Posted by ESC on February 01, 2002
In Reply to: Re: Nothing is cheap which is superfluous, for what one does need, is dear a penny posted by Word Camel on February 01, 2002
: : Hi everybody!
: : Pleased to meet you. I'm a Spanish free-lance translator and I'm just happy that I've found you ;-)
: : I hope you can help me with this sentence:
: : "Nothing is cheap which is superfluous, for what one does need, is dear at a penny".
: : I think I've understood its meaning (perhaps: superfluous things are always expensive; necessary things are not). But I wonder if it is a phrase used in specific situations and even if I have undestood it correctly.
: : Thanks in advance.
: : MARTA
: Dear Marta,
: I have a different understanding of the phrase. I think it means that nothing that isn't a necessity is can be considered cheap because what one absolutely needs is expensive.
: Imagine an unemployed person offered an ridiculously cheap price for a trip to Spain. Unfortunately because this person can barely pay for the necessities, so it doesn't matter how inexpensive the trip is, it can't be considered cheap.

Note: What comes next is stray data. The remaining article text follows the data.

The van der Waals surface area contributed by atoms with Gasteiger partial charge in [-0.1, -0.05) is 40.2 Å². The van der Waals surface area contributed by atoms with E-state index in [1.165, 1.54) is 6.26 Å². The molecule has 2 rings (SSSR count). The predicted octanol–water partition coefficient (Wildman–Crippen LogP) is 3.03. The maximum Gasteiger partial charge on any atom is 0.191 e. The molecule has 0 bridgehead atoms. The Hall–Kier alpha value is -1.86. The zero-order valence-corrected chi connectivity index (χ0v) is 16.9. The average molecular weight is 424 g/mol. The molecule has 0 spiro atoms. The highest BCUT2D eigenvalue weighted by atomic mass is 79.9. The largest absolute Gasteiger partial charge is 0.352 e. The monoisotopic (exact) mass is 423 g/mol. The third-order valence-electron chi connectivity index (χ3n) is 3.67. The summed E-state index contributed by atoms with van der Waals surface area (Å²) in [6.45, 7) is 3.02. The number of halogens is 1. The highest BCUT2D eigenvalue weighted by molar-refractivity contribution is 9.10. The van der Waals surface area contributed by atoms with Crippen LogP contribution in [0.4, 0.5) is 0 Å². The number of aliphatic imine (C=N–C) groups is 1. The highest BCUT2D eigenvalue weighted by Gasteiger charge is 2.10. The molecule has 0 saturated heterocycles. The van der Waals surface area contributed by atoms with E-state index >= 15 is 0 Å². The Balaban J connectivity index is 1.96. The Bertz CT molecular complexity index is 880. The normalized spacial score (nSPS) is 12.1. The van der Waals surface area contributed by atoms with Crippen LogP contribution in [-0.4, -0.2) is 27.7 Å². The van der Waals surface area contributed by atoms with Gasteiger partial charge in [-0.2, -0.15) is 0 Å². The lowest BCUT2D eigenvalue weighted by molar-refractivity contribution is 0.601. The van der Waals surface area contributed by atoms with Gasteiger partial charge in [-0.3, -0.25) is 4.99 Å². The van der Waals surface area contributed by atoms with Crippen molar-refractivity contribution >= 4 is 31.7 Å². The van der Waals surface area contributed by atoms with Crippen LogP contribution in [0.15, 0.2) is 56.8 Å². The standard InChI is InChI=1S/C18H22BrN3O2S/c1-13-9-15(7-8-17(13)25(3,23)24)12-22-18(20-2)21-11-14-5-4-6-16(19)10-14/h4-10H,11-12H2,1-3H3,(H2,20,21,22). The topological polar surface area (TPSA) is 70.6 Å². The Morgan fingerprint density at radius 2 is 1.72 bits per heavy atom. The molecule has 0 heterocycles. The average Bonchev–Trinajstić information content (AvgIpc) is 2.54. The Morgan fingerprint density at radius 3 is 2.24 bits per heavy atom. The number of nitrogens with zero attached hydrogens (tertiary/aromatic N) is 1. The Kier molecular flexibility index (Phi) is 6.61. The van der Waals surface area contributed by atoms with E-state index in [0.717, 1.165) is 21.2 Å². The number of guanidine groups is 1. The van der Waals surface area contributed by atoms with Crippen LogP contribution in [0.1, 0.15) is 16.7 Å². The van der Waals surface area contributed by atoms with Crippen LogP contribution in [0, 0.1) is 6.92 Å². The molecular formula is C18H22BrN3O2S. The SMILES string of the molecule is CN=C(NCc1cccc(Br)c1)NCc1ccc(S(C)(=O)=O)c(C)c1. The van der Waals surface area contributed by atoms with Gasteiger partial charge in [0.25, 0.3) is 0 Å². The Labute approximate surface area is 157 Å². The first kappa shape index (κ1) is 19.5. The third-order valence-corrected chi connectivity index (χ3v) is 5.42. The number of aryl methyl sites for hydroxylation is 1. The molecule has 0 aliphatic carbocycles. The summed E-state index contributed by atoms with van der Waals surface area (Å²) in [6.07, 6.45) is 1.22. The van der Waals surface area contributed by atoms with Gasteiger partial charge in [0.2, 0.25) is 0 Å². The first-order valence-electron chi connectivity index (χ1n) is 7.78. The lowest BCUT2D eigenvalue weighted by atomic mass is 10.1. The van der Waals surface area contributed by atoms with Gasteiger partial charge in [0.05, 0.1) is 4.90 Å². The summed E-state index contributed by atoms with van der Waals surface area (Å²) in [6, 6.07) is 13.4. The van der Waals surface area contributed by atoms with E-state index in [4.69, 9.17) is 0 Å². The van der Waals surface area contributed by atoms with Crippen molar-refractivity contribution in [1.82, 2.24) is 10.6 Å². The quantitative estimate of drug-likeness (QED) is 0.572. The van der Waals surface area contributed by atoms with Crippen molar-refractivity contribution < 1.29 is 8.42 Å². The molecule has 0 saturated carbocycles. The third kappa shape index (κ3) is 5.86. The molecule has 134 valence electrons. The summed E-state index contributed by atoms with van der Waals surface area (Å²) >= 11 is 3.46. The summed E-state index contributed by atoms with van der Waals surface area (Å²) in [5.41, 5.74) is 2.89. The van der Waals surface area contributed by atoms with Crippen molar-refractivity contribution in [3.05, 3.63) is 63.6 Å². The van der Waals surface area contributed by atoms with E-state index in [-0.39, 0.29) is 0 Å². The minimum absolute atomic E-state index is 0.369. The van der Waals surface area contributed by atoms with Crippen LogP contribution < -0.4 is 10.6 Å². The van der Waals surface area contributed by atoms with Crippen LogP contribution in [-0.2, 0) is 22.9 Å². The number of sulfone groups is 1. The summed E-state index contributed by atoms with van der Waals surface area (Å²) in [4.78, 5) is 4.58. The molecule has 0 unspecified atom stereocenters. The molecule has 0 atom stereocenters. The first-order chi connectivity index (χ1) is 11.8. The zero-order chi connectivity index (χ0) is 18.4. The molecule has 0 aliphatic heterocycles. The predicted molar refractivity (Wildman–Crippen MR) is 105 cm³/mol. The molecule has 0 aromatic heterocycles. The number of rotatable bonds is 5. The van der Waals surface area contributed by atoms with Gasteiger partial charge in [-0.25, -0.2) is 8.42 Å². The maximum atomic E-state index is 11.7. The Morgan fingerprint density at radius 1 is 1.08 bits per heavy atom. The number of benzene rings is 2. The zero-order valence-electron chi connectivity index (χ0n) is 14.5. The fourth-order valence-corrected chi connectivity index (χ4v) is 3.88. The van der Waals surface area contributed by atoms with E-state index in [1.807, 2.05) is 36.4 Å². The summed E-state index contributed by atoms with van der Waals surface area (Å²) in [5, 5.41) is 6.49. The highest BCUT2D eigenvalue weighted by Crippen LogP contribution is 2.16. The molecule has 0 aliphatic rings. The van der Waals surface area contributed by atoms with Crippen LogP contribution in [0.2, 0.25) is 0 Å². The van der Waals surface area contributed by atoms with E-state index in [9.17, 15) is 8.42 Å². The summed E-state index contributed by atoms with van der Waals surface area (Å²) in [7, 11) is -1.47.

: 'Dear' is used here in the sense of expensive.
: I haven't heard the phrase used before. Where did you find it?
I haven't heard this phrase either. The first part is easy to understand. If you buy something useless at a reduced price,(like a ship in the desert), it's not really a savings. You've wasted your money.
I'm having trouble with the second part. If you really need something (like a heart transplant) it is cheap at any price. But "what one does need, is dear at a penny" doesn't say that to me. One of the meanings of "dear" is "expensive." ("Dictionary of Word Origins: the Histories of More Than 8,000 English-Language Words" by John Ayto; Arcade Publishing, New York, 1990). Something you really, really need wouldn't be expensive at a penny.
R. Berg? Can you clear this up. I've muddied it enough.